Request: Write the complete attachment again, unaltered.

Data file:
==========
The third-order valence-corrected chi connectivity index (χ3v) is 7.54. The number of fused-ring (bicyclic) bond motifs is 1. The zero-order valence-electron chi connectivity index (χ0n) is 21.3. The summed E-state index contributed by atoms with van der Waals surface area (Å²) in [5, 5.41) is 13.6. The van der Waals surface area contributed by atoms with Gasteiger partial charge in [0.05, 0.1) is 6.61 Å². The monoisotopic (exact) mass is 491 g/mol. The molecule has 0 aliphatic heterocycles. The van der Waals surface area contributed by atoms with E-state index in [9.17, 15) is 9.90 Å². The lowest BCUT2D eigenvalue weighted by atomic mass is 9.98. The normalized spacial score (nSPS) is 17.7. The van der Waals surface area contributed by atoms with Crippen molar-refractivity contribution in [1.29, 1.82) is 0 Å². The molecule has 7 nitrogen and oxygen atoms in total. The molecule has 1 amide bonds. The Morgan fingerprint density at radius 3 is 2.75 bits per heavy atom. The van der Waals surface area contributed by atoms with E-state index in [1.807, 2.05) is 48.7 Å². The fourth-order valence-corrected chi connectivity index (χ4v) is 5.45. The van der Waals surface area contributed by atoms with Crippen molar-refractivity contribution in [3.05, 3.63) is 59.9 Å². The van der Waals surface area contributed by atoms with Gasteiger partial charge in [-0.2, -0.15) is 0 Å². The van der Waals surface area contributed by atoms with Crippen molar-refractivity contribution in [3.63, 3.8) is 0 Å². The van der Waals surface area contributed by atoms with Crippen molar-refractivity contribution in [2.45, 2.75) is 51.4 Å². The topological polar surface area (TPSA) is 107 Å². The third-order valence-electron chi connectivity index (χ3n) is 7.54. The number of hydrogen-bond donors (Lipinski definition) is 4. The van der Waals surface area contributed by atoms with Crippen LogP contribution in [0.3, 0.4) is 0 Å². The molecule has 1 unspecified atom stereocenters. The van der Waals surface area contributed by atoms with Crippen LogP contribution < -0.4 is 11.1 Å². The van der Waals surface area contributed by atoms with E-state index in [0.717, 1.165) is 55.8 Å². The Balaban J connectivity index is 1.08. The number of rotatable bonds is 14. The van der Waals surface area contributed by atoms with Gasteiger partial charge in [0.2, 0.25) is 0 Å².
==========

The third-order valence-corrected chi connectivity index (χ3v) is 7.54. The number of fused-ring (bicyclic) bond motifs is 1. The zero-order valence-electron chi connectivity index (χ0n) is 21.3. The summed E-state index contributed by atoms with van der Waals surface area (Å²) in [5, 5.41) is 13.6. The van der Waals surface area contributed by atoms with Gasteiger partial charge in [0.05, 0.1) is 6.61 Å². The monoisotopic (exact) mass is 491 g/mol. The molecule has 0 aliphatic heterocycles. The van der Waals surface area contributed by atoms with E-state index in [9.17, 15) is 9.90 Å². The lowest BCUT2D eigenvalue weighted by atomic mass is 9.98. The normalized spacial score (nSPS) is 17.7. The van der Waals surface area contributed by atoms with Crippen molar-refractivity contribution in [1.29, 1.82) is 0 Å². The molecule has 7 nitrogen and oxygen atoms in total. The molecule has 1 amide bonds. The Morgan fingerprint density at radius 3 is 2.75 bits per heavy atom. The van der Waals surface area contributed by atoms with E-state index in [1.807, 2.05) is 48.7 Å². The fourth-order valence-corrected chi connectivity index (χ4v) is 5.45. The van der Waals surface area contributed by atoms with Crippen molar-refractivity contribution in [3.05, 3.63) is 59.9 Å². The van der Waals surface area contributed by atoms with Gasteiger partial charge in [-0.2, -0.15) is 0 Å². The van der Waals surface area contributed by atoms with Crippen molar-refractivity contribution in [3.63, 3.8) is 0 Å². The van der Waals surface area contributed by atoms with Crippen molar-refractivity contribution in [2.45, 2.75) is 51.4 Å². The topological polar surface area (TPSA) is 107 Å². The third-order valence-electron chi connectivity index (χ3n) is 7.54. The number of hydrogen-bond donors (Lipinski definition) is 4. The van der Waals surface area contributed by atoms with Crippen LogP contribution in [0.3, 0.4) is 0 Å². The molecule has 1 unspecified atom stereocenters. The van der Waals surface area contributed by atoms with Crippen LogP contribution < -0.4 is 11.1 Å². The van der Waals surface area contributed by atoms with E-state index in [0.717, 1.165) is 55.8 Å². The Balaban J connectivity index is 1.08. The number of rotatable bonds is 14. The van der Waals surface area contributed by atoms with Gasteiger partial charge in [0.2, 0.25) is 0 Å².